When optometry becomes child's play.
When optometry becomes child's play.
The work of an optometrist is certainly not all child's play, but over the years play has proved to be an effective technique when testing the sight of children.
It is important to test children's sight because young children sometimes struggle to understand their own visual development, and may 'present' at a consultation with congenital or acquired disorders that first appear in childhood.
Monoptotypes - These French letter cubes from circa 1909 are like children's building blocks. They were designed by a certain Dr A. Bourgeois of Rheims. Preschool children might be asked to point at blocks containing shapes instead of letters. A version of that test is known as Ffook's Symbol Cube.
The cube is particularly useful for the assessment of visual acuity (VA) in very young children or children with impaired learning since the test does not rely on spatial orientation or intelligence. Only three basic symbols were employed. Supplying pairs of cubes meant that each shape could be represented at each Snellen size.
Optometrists must be capable of working with young and old alike. They are trained in the use of distraction techniques and how to interpret the responses of infants, including those from patients who may be experiencing learning development problems. Early diagnosis of underlying conditions such as dyslexia may result.
To help children of reading age test charts might include pictures of animals beginning with the same letter e.g. 'cat' for 'c'.
This 'Horse chart', supplied by Hamblin in 1952 (shown on the right) serves a different purpose. The legs, which decrease in thickness down the chart, have to be counted. The third row down shows most obviously how this chart is related to the iliterate 'E' chart.
The Sjögren Visual Acuity test was considered suitable for children even as young as two. This English version of the famous Swedish 'hand' test was redesigned for use at 6 metres (instead of the 5 metres favoured elsewhere). The optician held up the card and the child had to hold up his or her hand with the fingers pointing in the same direction. The largest hand in the set is illustrated here. The size of the fingers on the chart conform to the Snellen specification whilst the surfaces of the cards were, very sensibly, designed to be washable! (The child might be invited to practice beforehand by placing a hand over the card) c.1957.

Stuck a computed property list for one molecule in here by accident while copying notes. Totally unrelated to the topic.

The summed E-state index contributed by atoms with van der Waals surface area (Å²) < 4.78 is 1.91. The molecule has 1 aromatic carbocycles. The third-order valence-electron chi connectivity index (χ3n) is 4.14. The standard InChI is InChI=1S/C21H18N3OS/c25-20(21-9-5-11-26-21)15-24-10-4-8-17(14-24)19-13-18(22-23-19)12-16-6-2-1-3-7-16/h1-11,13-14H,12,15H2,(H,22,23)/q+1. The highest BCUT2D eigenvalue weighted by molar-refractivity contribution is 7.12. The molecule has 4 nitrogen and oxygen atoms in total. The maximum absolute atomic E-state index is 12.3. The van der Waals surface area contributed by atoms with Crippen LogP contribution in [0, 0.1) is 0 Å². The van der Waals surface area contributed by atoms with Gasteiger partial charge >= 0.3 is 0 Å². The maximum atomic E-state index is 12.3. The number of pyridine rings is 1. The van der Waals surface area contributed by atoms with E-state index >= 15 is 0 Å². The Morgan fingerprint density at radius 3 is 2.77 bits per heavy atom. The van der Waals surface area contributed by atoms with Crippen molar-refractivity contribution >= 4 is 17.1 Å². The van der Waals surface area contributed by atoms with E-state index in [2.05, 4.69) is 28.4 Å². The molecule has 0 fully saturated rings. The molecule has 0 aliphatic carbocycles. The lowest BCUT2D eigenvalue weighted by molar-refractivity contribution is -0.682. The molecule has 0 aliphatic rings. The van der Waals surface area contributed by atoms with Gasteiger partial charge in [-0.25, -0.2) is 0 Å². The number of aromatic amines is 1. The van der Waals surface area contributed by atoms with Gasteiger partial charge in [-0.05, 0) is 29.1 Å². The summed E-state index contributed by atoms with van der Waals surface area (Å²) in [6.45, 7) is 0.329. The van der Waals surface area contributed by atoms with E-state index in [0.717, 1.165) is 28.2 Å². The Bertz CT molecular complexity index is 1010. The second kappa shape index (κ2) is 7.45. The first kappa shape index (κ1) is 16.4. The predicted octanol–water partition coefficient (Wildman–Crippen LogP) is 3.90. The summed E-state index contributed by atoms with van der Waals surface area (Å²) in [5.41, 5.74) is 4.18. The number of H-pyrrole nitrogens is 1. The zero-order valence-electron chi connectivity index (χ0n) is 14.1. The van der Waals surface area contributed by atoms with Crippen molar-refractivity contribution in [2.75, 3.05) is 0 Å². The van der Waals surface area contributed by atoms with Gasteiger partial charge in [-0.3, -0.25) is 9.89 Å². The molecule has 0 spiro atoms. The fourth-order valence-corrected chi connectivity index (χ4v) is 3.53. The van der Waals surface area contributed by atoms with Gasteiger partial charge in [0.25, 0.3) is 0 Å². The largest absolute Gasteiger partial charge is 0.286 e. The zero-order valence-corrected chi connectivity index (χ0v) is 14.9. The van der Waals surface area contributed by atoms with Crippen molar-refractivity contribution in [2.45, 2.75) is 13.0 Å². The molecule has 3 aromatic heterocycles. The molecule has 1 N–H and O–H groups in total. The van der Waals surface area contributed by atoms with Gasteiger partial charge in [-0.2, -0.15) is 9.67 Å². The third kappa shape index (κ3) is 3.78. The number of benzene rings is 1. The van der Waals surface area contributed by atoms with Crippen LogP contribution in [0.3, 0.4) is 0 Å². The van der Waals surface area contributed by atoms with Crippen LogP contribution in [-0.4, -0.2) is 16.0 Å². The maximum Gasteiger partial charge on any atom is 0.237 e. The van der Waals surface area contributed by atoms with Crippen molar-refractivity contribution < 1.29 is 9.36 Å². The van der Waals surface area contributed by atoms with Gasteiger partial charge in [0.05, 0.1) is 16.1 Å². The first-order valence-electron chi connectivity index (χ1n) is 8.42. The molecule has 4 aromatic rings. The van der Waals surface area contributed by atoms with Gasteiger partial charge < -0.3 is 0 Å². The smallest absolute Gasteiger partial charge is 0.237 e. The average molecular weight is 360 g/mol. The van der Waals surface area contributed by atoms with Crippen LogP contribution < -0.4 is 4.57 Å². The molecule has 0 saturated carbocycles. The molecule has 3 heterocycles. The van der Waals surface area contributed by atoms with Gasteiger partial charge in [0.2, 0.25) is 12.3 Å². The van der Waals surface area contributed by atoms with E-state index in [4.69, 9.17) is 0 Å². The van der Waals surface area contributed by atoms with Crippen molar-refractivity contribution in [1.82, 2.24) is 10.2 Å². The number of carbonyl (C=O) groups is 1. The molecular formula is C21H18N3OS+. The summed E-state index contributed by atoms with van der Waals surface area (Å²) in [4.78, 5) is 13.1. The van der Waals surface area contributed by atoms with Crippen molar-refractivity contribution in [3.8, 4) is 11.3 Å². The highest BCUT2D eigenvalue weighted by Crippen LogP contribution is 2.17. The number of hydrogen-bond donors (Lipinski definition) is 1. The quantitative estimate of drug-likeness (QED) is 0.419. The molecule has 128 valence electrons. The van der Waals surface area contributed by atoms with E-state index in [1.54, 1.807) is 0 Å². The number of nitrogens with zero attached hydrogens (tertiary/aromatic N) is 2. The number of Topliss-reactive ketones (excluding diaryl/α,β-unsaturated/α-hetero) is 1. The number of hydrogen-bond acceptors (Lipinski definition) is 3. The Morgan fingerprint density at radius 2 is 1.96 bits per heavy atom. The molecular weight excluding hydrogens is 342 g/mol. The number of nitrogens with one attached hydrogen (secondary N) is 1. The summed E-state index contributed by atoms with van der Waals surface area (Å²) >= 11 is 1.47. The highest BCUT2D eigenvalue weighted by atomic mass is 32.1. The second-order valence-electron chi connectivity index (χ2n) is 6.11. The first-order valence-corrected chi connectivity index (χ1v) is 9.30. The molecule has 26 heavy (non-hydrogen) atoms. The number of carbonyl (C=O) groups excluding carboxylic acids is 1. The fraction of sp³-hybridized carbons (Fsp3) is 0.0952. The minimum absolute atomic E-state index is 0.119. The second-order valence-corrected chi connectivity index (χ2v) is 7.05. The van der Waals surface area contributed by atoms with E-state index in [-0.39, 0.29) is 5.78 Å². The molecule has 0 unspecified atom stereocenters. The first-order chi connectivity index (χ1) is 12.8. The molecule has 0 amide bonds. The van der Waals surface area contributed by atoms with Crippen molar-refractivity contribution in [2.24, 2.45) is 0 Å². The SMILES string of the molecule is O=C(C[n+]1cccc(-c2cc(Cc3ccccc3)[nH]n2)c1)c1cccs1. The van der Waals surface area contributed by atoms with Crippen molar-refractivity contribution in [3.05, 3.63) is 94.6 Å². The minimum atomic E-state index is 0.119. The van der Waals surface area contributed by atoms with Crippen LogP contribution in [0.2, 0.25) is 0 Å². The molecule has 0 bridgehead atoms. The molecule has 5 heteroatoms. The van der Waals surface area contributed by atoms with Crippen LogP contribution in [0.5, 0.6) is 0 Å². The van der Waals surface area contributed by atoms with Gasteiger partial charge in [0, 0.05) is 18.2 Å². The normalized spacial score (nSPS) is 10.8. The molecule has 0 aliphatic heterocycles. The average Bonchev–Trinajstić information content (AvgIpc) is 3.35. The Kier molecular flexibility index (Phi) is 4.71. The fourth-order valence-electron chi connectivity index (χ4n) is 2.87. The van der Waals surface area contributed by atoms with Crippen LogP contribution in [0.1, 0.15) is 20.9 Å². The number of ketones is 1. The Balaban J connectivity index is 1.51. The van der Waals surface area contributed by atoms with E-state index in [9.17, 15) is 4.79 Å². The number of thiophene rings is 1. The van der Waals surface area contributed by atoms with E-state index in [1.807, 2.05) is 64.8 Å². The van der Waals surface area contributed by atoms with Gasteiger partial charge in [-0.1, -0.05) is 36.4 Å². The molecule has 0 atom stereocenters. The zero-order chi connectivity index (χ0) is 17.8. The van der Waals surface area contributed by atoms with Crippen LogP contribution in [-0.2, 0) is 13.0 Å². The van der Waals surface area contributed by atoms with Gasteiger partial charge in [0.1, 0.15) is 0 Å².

'Ship' Test Chart (shown on the left) - the child must count the funnels, 1950s.
These coloured overlay sheets ('Mint Green' and 'Aqua' blue - shown on the right) were developed by Dr Bruce Evans, FCOptom, DipCLP, DipOrth at the Institute of Optometry in 1995 as a temporary test to see if colour will help the patient against blurring, distortion, discomfort or headaches. If the overlays worked then coloured lenses could be prescribed (to a much more precise tint as worked out from the use of an Intuitive Colorimeter). Whilst the test was suitable for both adults and children the educational benefits for the child so helped by them could be enormous.
Sometimes it is the practitioner who is distracted by the child!
The illustrations in the above gallery are taken from a series of cartoons drawn by the Production Company behind a Directorate of Optometric Continuing Education and Training (DOCET) video made to coincide with a conference on child practice organised by Mrs Angela Bishop, FCOptom.
Did you know?
Toy manufacturers are now studying research into how babies see in order to choose the best colours to use for their latest products. Research in the Department of Psychology at the University of Surrey has concluded that babies can demonstrate a measurable preference for certain colours. Black and white toys are ideal for newborn babies since they see in black and white during the first few weeks. (Source: Optician, 11 March 2005).